SEC Climate Change Disclosure Improves but Still Weak

SEC Climate Change Disclosure Improves but Still Weak

Image licensed by stock.xchng user Rybson

The U.S. Securities and Exchange Commission issued guidance in 2010 on the types of climate change-related information that public companies should be disclosing to investors.

A year later, climate change disclosure has improved incrementally, but still leaves a lot to be desired, according to a new report from Ceres that examines the state of disclosure in SEC filings. The report also offers companies a checklist to help them provide the types of material information investors want.

"It was mainly written as a guide for companies. The SEC guidance is excellent, but they also need examples of disclosure that are important to investors," said Jim Coburn, co-author of the report. "It's challenging because there are not that many good examples."

A survey of SEC filings found material climate change disclosure is getting better, but Ceres could not find any that could be considered exemplary. Instead, disclosure fell into three buckets: poor, fair and good.

The nonprofit looked for disclosure in the following areas: regulatory risks and opportunities, indirect consequences or business trends, physical impacts, greenhouse gas emissions data, and strategic analysis of risk and emissions management.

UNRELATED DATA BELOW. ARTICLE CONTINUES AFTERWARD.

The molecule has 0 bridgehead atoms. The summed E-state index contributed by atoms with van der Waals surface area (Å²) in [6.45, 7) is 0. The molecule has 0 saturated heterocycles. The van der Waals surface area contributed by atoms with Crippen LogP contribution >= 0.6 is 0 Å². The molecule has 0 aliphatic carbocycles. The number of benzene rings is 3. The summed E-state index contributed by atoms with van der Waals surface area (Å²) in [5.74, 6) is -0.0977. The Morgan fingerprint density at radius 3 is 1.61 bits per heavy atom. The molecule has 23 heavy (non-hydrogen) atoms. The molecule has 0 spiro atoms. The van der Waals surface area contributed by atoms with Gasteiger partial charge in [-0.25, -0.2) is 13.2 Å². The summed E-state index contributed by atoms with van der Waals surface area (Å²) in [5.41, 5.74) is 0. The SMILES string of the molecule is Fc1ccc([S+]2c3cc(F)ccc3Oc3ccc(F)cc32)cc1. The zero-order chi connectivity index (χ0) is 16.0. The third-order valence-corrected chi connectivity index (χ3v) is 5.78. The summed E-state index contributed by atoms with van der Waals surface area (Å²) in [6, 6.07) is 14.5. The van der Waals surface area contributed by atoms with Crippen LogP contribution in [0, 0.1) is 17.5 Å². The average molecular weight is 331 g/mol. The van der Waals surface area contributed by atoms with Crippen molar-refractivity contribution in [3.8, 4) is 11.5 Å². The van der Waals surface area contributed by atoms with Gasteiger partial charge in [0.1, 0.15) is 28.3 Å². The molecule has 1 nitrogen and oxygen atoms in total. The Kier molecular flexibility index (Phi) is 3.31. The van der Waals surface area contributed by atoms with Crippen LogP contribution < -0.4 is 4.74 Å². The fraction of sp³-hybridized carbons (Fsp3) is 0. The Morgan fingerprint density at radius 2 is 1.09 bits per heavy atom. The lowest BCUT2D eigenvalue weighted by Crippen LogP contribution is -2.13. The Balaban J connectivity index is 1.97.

It is extremely helpful for investors when companies quantify the value of a climate change-related risk or opportunity, Coburn said, such as Siemens' disclosure of its goal to generate 25 billion euros in revenue by end of 2011 for environmental products and services. AES Corp. wrote in its 2009 10-K report that it would spend $17.5 million annually from 2010 through 2011 to participate in the mandatory Regional Greenhouse Gas Initiative (RGGI).

In contrast, Dean Foods said it is subjected to various pollution control laws but only mentioned the potential impact in vague, general terms. Southern Company provided slightly better disclosure by discussing specific climate change-related regulations, but only included generic information on the financial impacts.

Coburn noted that foreign companies appear to offer better climate change disclosure, pointing to Siemens and Rio Tinto for their discussion of strategies in public filings, which he called rare.

"There is the fear that the information in SEC filings can lead to lawsuits," Coburn said. "It's not justified in the climate change area" where the information is often already available, such as through the Carbon Disclosure Project.

Ceres included in the report an 11-point checklist to help companies identify, address and disclose business risks and opportunities. Recommendations include creating a climate management team, calculating past and future emissions, and considering investor demands when performing materiality assessments.

Coburn doesn't anticipate sweeping improvements in climate change disclosure without some type of legislation that caps emissions or provides incentives for clean energy.

"To see a massive change in disclosure or performance," Coburn said, "I think something at the federal level would be very meaningful."

Image licensed by stock.xchng user Rybson.

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